The central structural principle of The Stone Angel is its dovetailing of past and present scenes. Temporal arrangement, reflecting the frequency and duration of Hagar's memories, reveals the hold of memory over the central character and her attempts to suppress her fear of mortality. Hagar-as-narrator manipulates character-presentation and description to her own advantage. In a basically oppositional structure, her need for control is reflected in the neat ordering of the narrative. The verbal texture of the novel serves to establish a value system that insists on the superiority of imported culture over Western Canadian forms.
The Diviners shares a number of narrative similarities with The Stone Angel, but the latter's formal rigidity has yielded, by the time Laurence writes her last novel, to the concept of multiplicity - characters, time planes, perspectives and narrative voices (including metafictional commentaries). Textual coherence is secured via narrative strategies (including typography, generational paradigms, repetition, parallelism, intertextuality, and tropological patterning) that render the novel readable and present experience as ordered in a time of cultural flux and personal crisis.

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Edited by Tom Hubbard and R.D.S. Jack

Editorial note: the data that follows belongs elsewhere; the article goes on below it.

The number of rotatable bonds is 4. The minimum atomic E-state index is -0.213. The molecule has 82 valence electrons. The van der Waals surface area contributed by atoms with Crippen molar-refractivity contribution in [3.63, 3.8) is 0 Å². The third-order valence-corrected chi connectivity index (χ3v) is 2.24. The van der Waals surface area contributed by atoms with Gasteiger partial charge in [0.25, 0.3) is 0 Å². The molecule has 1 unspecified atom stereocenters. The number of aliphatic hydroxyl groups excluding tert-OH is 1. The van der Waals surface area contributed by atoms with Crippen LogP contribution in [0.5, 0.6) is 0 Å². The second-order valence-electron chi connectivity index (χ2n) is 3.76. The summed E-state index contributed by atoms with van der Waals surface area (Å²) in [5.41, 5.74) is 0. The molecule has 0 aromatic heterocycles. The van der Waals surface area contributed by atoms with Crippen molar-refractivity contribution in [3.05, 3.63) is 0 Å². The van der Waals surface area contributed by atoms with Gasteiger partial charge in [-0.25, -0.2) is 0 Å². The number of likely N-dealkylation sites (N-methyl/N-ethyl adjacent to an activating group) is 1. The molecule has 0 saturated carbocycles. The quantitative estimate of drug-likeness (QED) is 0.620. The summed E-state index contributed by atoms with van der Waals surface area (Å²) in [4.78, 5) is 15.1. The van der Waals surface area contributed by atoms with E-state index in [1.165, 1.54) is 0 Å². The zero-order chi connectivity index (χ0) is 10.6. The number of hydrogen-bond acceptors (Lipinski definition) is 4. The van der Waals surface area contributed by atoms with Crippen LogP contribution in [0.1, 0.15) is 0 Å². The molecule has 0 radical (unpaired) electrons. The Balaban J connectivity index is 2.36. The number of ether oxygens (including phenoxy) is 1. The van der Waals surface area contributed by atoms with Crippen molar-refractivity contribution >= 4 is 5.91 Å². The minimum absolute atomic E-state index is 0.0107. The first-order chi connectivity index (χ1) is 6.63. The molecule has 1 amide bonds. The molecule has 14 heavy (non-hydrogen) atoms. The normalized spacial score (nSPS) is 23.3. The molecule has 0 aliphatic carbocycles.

If there is ocht in Scotland that’s worth ha’en / There is nae distance to which it’s unattached – Hugh MacDiarmid A realignment of Scottish literary studies is long overdue. The present volume counters the relative neglect of comparative literature in Scotland by exploring the fortunes of Scottish writing in mainland Europe, and, conversely, the engagement of Scottish literary intellectuals with European texts. Most of the contributions draw on the online Bibliography of Scottish Literature in Translation. Together they demonstrate the richness of the creative dialogue, not only between writers, but also between musicians and visual artists when they turn their attention to literature. The contributors to this volume cover most of Europe, including the German-speaking countries, Scandinavia, France, Catalonia, Portugal, Italy, the Balkans, Hungary, the Czech Republic and Russia. All Scotland's major literary languages – Gaelic, Scots, English and Latin – are featured in a continent-wide labyrinth that will repay further exploration.

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Nicholas Meihuizen